Right. So we're getting further and further into the, the real meat of Montessori and then. The last stage here is what goes into the lessons, the practical life sensorial and then the last three are really important, the important wind ups. This is the end of the presentation for the for the this explaining how this works so self correction this is a this is where you get to that executive function really self controlling your self uninterrupted work periods. This is a shocking idea for people, right? That a goal should be to make sure a kid is not interrupted. For a long time. They go about their business and they learn to control themselves for a long time without being managed by an adult. And that winds up on executive function, which to outsiders is just the most fantastic thing. When you talk about this to people that you know, the goal is to teach people to take care of themselves and that even a three year old can completely control their day and control their success is a fantastic thing for people to hear, that it's teachable. So and that's it. The point 100 years people have been doing this, they're doing it all around the world with children of every age, race and cultural backgrounds. We can have it. We just have to say we want it. So that is the end of it.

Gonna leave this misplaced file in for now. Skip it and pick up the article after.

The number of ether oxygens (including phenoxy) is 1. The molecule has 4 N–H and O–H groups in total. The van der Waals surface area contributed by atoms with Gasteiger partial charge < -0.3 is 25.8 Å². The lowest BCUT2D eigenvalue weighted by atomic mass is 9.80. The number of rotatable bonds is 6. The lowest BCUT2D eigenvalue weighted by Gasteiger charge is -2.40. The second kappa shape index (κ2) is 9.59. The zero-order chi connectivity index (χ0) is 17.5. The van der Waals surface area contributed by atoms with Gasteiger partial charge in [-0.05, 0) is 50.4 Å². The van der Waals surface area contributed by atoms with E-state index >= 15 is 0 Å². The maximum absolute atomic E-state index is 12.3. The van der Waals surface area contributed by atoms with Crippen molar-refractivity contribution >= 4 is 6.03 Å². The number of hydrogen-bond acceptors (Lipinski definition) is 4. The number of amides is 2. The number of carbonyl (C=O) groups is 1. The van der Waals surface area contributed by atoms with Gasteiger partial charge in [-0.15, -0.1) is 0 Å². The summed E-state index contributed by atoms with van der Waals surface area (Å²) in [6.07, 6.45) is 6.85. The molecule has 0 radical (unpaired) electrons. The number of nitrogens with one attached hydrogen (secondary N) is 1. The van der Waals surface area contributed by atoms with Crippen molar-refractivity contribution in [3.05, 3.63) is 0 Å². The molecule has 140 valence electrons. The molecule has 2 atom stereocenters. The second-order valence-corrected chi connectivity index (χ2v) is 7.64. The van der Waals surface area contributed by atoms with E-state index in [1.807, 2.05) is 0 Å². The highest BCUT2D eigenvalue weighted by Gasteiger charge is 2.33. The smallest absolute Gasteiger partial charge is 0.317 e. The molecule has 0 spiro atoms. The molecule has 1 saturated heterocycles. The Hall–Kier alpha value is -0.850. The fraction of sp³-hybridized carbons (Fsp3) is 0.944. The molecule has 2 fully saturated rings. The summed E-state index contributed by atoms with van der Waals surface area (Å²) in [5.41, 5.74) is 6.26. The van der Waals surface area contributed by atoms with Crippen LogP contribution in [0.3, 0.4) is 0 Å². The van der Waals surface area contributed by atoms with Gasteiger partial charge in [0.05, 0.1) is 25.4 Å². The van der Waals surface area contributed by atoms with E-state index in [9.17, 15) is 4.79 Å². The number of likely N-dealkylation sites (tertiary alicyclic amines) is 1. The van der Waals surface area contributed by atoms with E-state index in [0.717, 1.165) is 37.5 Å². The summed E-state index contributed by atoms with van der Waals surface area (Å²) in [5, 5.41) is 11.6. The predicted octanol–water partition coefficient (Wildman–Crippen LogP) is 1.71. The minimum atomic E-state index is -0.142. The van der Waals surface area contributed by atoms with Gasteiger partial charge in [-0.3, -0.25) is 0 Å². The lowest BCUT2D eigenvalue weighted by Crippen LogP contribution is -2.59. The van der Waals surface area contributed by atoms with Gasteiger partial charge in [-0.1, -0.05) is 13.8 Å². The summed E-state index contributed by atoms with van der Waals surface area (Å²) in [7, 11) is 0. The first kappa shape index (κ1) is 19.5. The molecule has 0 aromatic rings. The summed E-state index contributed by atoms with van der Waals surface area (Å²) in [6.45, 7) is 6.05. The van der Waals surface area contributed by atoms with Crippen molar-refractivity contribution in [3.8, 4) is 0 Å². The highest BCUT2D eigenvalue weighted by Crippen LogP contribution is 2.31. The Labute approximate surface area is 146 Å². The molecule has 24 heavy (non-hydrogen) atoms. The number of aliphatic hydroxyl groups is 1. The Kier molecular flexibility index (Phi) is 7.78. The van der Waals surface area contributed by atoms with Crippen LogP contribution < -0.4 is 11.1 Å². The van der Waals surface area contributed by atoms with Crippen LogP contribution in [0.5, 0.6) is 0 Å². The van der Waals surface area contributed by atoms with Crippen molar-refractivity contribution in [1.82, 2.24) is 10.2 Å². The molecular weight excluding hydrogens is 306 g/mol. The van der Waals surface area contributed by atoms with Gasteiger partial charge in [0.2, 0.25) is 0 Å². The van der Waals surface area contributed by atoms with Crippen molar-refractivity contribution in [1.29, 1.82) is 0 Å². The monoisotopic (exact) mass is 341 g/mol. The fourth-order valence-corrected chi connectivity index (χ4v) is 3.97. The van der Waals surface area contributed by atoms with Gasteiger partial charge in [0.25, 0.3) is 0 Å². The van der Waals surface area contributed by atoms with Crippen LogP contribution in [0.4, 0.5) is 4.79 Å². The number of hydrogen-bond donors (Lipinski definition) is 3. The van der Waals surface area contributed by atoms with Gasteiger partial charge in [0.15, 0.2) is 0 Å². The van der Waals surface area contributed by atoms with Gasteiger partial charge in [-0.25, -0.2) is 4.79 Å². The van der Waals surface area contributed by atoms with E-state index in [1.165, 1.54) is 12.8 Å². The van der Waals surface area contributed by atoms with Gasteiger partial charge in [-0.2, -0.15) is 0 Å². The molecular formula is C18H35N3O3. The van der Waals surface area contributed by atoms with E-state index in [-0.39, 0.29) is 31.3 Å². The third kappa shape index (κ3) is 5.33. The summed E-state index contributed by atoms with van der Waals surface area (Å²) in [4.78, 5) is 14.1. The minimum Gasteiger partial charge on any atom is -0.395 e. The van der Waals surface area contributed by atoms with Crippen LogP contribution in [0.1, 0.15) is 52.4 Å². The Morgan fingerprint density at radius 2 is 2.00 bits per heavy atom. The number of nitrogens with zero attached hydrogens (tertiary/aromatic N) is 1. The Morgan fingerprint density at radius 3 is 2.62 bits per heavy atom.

Made possible by the Prepared Adult Initiative.